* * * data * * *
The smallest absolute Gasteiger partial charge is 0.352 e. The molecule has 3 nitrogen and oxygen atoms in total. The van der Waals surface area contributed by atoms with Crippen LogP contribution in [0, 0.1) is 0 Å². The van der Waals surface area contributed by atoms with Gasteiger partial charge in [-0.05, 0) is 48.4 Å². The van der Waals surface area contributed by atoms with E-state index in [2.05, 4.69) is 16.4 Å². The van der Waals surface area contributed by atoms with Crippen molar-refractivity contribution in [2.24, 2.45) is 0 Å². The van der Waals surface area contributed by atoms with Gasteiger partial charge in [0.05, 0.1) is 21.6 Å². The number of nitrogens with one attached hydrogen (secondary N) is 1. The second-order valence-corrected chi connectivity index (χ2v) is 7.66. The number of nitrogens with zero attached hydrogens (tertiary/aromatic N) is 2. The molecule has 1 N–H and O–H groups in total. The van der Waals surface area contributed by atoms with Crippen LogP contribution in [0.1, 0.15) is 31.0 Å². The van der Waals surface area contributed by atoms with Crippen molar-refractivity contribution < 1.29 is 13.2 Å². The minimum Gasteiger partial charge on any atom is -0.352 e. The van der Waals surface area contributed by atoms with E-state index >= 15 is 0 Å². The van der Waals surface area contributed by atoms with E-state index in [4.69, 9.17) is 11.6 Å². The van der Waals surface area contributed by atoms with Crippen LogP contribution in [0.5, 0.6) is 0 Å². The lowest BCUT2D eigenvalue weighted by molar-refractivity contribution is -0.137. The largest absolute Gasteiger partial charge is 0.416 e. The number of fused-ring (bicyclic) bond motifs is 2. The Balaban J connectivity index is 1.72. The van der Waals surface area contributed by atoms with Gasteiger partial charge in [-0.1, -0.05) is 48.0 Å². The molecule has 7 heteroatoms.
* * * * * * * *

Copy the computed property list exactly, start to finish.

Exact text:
The smallest absolute Gasteiger partial charge is 0.352 e. The molecule has 3 nitrogen and oxygen atoms in total. The van der Waals surface area contributed by atoms with Crippen LogP contribution in [0, 0.1) is 0 Å². The van der Waals surface area contributed by atoms with Gasteiger partial charge in [-0.05, 0) is 48.4 Å². The van der Waals surface area contributed by atoms with E-state index in [2.05, 4.69) is 16.4 Å². The van der Waals surface area contributed by atoms with Crippen molar-refractivity contribution in [2.24, 2.45) is 0 Å². The van der Waals surface area contributed by atoms with Gasteiger partial charge in [0.05, 0.1) is 21.6 Å². The number of nitrogens with one attached hydrogen (secondary N) is 1. The second-order valence-corrected chi connectivity index (χ2v) is 7.66. The number of nitrogens with zero attached hydrogens (tertiary/aromatic N) is 2. The molecule has 1 N–H and O–H groups in total. The van der Waals surface area contributed by atoms with Crippen LogP contribution in [0.1, 0.15) is 31.0 Å². The van der Waals surface area contributed by atoms with Crippen molar-refractivity contribution < 1.29 is 13.2 Å². The minimum Gasteiger partial charge on any atom is -0.352 e. The van der Waals surface area contributed by atoms with E-state index >= 15 is 0 Å². The van der Waals surface area contributed by atoms with E-state index in [4.69, 9.17) is 11.6 Å². The van der Waals surface area contributed by atoms with Crippen LogP contribution in [0.5, 0.6) is 0 Å². The lowest BCUT2D eigenvalue weighted by molar-refractivity contribution is -0.137. The largest absolute Gasteiger partial charge is 0.416 e. The number of fused-ring (bicyclic) bond motifs is 2. The Balaban J connectivity index is 1.72. The van der Waals surface area contributed by atoms with Gasteiger partial charge in [-0.1, -0.05) is 48.0 Å². The molecule has 7 heteroatoms.